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Currently I have developed a site which is used for handle financial transactions. I have seen that some of my customers have done JavaScript injection attacks and have done some transactions which are not possible. As a example I have checked his cash balance before he place the order. But some of them did change that by running the following javascript in the address bar. They have taken the varible name by looking in to page source.

javascript:void(document.accounts.cashBalence.value="10000000")

Since this is critical I want to fixed it quickly. So is there a way to prevent JavaScript injection attacks?

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27  
Please let me know which bank this is, so I can.... er, see? [cough] –  Marc Gravell Oct 15 '10 at 5:50
16  
Are you for real? Like you can actually manipulate an account balance via JS on a live financial site?? Dude. no way. I hope your joking. –  RPM1984 Oct 15 '10 at 5:50
    
Have you looked at Interpolique? recursion.com/interpolique.html –  belwood Oct 15 '10 at 6:57
    
I have strted to do the server side validations. It is still in testing stage. Thanks for all your suggestions –  nath Oct 15 '10 at 8:52
    
While all of the suggestions here were perfectly valid in 2010 javascript can now run on the server side as well, with NodeJS, and you can port your JS validation code to the server. –  Purefan Mar 22 '13 at 20:31

6 Answers 6

up vote 27 down vote accepted

You can obfuscate or hash variable names and/or values. However,
Don't use JavaScript, do every logic in the server-side instead.

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9  
+10k Who could possibly think that leaving critical business logic up to the client's computer without checks on the server is a good idea? –  deceze Oct 15 '10 at 5:50
7  
It is fine to use javascript, but only for the UI logic and sanity checking at the client. The server should trust nothing. –  Marc Gravell Oct 15 '10 at 5:51
1  
@RPM Javascript on banking sites is fine, as long as it's only used to enhance the interface. –  deceze Oct 15 '10 at 5:52
2  
@RPM Making AJAX calls is fine too, as long as the server checks and double checks the validity of those. –  deceze Oct 15 '10 at 5:52
10  
@RPM Saying something is fine, as long as you check the validity of what you're saying. ;o) –  deceze Oct 15 '10 at 5:55

Javascript runs in the user's browser. You ultimately have no control over it and should not trust it. Any verification you do in the browser is merely for the user's convenience so they can be alerted of problems as early as possible.

The backend code that accepts the order should do the authoritative check of the user's balance.

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In the end it's not even a problem of Javascript. Your server talks to the outside world using HTTP. It sends data using HTTP and receives data using HTTP. Anybody can request data from it using HTTP and anybody can send data to it using HTTP.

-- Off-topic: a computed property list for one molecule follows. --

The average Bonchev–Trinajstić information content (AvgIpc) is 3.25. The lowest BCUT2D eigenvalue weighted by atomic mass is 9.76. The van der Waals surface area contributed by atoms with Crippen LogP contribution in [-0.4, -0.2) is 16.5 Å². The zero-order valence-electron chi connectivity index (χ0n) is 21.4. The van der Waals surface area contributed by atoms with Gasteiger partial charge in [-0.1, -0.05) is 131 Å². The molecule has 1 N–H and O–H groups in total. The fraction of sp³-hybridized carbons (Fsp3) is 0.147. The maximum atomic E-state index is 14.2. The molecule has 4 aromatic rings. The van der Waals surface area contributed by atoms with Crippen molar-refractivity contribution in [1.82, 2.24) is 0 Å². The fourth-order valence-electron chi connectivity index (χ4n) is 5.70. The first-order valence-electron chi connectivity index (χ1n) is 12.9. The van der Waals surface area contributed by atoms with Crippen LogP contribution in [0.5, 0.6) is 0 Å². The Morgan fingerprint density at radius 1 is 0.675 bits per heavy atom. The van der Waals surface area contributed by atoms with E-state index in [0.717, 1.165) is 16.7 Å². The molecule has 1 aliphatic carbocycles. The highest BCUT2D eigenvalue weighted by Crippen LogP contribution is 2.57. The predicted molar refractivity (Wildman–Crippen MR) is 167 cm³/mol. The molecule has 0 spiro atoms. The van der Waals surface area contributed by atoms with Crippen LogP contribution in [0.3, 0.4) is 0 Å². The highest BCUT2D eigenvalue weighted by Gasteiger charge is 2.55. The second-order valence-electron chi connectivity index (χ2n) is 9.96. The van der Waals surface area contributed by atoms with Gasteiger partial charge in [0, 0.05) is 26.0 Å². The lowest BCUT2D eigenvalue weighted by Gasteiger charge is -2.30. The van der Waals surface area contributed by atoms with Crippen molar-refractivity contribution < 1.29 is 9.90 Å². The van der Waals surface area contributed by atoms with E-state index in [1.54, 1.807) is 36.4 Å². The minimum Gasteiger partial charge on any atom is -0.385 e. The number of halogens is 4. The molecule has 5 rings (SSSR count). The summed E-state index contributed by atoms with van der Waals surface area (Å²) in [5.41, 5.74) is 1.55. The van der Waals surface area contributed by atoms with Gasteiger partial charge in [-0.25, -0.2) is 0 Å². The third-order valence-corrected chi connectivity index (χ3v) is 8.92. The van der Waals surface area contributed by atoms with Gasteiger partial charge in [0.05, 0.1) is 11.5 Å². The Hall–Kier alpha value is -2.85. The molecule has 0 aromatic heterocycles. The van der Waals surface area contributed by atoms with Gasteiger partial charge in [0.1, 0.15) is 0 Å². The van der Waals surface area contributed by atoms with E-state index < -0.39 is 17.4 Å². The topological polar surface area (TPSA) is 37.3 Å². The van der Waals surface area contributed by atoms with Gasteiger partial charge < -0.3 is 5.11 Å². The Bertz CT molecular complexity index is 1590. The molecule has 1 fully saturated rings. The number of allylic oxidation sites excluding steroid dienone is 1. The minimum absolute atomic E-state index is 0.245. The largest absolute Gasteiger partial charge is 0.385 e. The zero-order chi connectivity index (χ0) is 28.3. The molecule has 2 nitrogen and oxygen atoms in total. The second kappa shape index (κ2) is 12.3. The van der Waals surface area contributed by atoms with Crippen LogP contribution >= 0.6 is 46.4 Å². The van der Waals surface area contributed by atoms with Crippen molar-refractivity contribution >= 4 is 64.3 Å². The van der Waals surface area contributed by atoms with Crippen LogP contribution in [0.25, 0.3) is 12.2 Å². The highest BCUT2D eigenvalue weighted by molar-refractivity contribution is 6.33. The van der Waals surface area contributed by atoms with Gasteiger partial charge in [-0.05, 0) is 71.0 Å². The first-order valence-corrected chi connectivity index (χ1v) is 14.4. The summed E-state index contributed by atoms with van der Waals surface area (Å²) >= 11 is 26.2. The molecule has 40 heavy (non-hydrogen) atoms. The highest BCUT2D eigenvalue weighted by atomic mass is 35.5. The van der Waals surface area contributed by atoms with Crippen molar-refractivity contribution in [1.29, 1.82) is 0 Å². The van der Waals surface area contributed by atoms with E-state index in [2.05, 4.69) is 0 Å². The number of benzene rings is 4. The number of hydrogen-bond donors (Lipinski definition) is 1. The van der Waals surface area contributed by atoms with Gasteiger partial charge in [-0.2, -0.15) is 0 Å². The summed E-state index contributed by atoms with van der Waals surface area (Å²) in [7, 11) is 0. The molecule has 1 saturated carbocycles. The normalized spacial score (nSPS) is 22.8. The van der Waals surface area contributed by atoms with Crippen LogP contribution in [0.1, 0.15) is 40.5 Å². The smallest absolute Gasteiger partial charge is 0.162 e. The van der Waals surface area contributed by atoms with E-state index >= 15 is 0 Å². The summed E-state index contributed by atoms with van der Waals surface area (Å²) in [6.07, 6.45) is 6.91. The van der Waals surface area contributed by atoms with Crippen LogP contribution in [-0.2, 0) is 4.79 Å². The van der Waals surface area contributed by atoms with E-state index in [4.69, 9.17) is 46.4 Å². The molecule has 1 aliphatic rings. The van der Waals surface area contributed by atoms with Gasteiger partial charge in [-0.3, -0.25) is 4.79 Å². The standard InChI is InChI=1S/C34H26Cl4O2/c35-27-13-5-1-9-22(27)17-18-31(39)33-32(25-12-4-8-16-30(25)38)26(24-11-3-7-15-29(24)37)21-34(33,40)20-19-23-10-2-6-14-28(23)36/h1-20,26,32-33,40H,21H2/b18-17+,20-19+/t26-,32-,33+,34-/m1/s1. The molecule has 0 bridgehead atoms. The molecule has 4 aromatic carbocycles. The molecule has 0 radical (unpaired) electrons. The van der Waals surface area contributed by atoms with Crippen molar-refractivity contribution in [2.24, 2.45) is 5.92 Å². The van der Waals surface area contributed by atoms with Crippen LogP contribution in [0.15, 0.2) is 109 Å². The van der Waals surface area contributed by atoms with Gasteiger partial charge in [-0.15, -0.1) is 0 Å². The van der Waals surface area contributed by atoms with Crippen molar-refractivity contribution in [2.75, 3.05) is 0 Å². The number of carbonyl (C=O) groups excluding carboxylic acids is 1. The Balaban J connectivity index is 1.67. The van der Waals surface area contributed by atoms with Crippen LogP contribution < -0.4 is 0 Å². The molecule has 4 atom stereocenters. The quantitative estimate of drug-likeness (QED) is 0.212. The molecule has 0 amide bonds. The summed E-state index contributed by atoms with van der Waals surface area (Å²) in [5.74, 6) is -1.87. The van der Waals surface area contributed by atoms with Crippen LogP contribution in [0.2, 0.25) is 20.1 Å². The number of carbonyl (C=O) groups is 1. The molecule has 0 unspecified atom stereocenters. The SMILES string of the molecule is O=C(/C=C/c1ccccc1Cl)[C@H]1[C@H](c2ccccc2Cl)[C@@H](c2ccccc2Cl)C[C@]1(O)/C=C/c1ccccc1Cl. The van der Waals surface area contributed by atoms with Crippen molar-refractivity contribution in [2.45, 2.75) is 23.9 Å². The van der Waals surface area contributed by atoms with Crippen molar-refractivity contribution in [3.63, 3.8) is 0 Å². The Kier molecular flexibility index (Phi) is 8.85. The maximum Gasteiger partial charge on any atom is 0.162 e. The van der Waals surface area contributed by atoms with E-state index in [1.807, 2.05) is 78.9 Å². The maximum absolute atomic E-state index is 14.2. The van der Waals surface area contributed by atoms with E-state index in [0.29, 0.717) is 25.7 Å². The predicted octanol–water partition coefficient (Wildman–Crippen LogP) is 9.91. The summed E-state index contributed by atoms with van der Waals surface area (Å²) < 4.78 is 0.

Think about this again:
Anybody can send data to your server through the very simple protocol that is HTTP.

The HTML and Javascript you're sending to people's browsers is just a nice help, an interface, to allow them to easily send data to your server. They could do the same using the curl command on their command line or by telnet'ing into port 80 and talk really low-level to it.

If your server blindly obeys any and all commands sent to it without checking their validity, you have no security whatsoever. Security and validity checks belong on the server, not on the client side interface. Because HTML and Javascript aren't the only interface to your server, nor are they in any way protectable and hence trustworthy.

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No client-side scripting (including Javascript) is good for verification, It should all be done on the server-side.

It is too unreliable to trust it specially if it is for financial records!!

It should be used for a better "user experience". Form validation while typing or whatever but not this!

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Have found that if you make it to where server only excepts out going data not incoming data it works best but that poses a problem, if you are using a website that takes user input on the connected client then your preaty much screwed I sugset a simple java script line that in a sence makes it to where before you can send any java script you have to enter a basic set of variables so in a sence just have a login page start with somthing like this

System.out.printin ("Welcome, Would you like to login to edit?")

Then { System.in = "Yes"}

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To prevent Javascript injection, you should have a Validation Feature whenever you allow your user to enter something. Try to use libraries that determine Javascript scripts that are entered to the form.

Also when displaying user inputs, you should Escape Texts to display it as is and will not be evaluated by the browser.

Utilize your server, your should place your business logic to the server and not to the client whether using Javascript or not. All data sent to the client are just view and should not process any business logic.

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He said people manipulated Javascript by entering snippets in the address bar (same as using the Javascript console), your tips won't help there. –  deceze Oct 15 '10 at 6:32

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